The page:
You’ve got your list of ten.  With each value that you’ve circled on your list, ask yourself this question, "What do I do in my life that demonstrates that this is a value to me?"  For example, lets say that I circled helpfulness.  I circled helpfulness because what kind of person would I be if I didn’t value helping?  So I sit down and I think, ok, what do I do in my life that shows that this is a value to me.  So I think “Umm…uhh….well…,” and I got nothing, I can’t think of anything.  What does that mean about that value to me?  It could mean that it’s not a value to me, and I should on myself.  That means I said “Well, what kind of a person would I be if I didn’t value helpfulness?” Maybe my parents do, maybe the rest of my friends do, so I circled it, but I really should on me, I thought that I should but really it’s not a value, that’s one possibility. 


The second possibility is, it really is a value to me, but I’m not living that way.  And if you have a value and you’re not living that way, that’s when we feel the guilty.  So narrow that down to 5 by eliminating the should's and eliminating those that aren't truly core values to me.


Another way to narrow it down to five is by eliminating the overlap.  Maybe you circled integrity and honesty and those are pretty similar, so you could probably just choose one of those. 


So guilt comes, I believe, when you have these core values that really are important to you, but for some reason, you’re not living that way.  For example, let’s say that you circled family time.  You said family time is one of my core values.  And you work 50 hours a week, you bring work home, you think work, you eat work, you drink work.  Are you guilty?  Yes, you are.  Not to me, not because I say so, but because you said family time is a core value to you and you’re breaking your own value.  Are there exceptions to that? Sure.  


Let’s say you are a single mom.  You are the only source of financial support for your children and you’re working all these hours.  Are you guilty now?  Well, no.  Financial security for those children certainly supersedes your time together. You have to provide for their physical needs, their food, their clothing; that is absolutely more important.  Now you should be making a plan for how you can get back to your core values, but it doesn’t make sense for you to say I feel guilty because you aren’t doing anything wrong.  So, often this type of guilt that’s associated with values comes from making choices in our lives because we don’t really know what our values are.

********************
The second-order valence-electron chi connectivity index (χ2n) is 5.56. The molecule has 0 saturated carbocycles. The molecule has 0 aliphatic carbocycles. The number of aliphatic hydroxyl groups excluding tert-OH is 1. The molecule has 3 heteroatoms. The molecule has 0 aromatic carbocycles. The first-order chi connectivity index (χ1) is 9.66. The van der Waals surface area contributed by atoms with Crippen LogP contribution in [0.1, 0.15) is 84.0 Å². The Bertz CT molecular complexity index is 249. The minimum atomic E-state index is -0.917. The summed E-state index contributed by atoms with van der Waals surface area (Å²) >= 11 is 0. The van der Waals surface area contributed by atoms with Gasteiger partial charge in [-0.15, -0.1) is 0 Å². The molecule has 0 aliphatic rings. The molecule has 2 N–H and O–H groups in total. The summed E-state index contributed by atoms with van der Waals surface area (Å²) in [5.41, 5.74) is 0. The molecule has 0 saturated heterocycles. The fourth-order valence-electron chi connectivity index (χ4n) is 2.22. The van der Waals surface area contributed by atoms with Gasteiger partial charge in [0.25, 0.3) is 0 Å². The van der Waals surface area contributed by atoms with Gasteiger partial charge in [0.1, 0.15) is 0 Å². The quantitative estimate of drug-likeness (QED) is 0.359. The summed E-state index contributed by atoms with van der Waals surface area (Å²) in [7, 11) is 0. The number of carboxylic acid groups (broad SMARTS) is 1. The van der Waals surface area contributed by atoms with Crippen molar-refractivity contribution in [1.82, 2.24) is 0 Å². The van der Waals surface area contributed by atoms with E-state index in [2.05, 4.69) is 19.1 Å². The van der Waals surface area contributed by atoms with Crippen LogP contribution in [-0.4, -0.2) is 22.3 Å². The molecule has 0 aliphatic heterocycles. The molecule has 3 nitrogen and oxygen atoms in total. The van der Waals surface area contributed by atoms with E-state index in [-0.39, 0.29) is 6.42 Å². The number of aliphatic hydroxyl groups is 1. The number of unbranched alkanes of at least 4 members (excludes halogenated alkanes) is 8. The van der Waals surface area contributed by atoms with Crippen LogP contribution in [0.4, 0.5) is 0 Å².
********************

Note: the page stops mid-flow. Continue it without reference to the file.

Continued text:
There’s another type of guilt that we sometimes feel when we’re pulled in a million different directions.  Let me set up a scenario for you, something that’s happened in my life, and you’ll probably be able to identify some similarities in yours.  I traveled a lot at this point in my life.  Sometimes I'd be gone 2 weeks out of the month.  And you might recall that I have 8 children.  Now not all of those lived at home at the time of this story, but at least 3 did, depending on who was home at any given time. 


My mother lived with my sister and my mother’s heath was not great, but she chose to live with my sister, even though she could have taken care of herself and my sister chose to have her live with her, because she helped take care of her children.  And so it was a mutual decision, but my mom’s health was not great. 


So, here’s what happened:  I’d be gone for a week, get home late, maybe 10, 11 o‘clock on a Friday night, get up on a Saturday and we'd get the phone call – Mom’s in the hospital.  Now as any quote good daughter would do, I dropped everything and rushed off to the hospital and my husband was looking at me and saying, “Ok, you’ve been gone a week, you’re leaving again tomorrow,” sometimes I'd have to leave out again on a Sunday, “and you’re leaving us.”  Us meaning him and the children.  So of course, I have this guilt.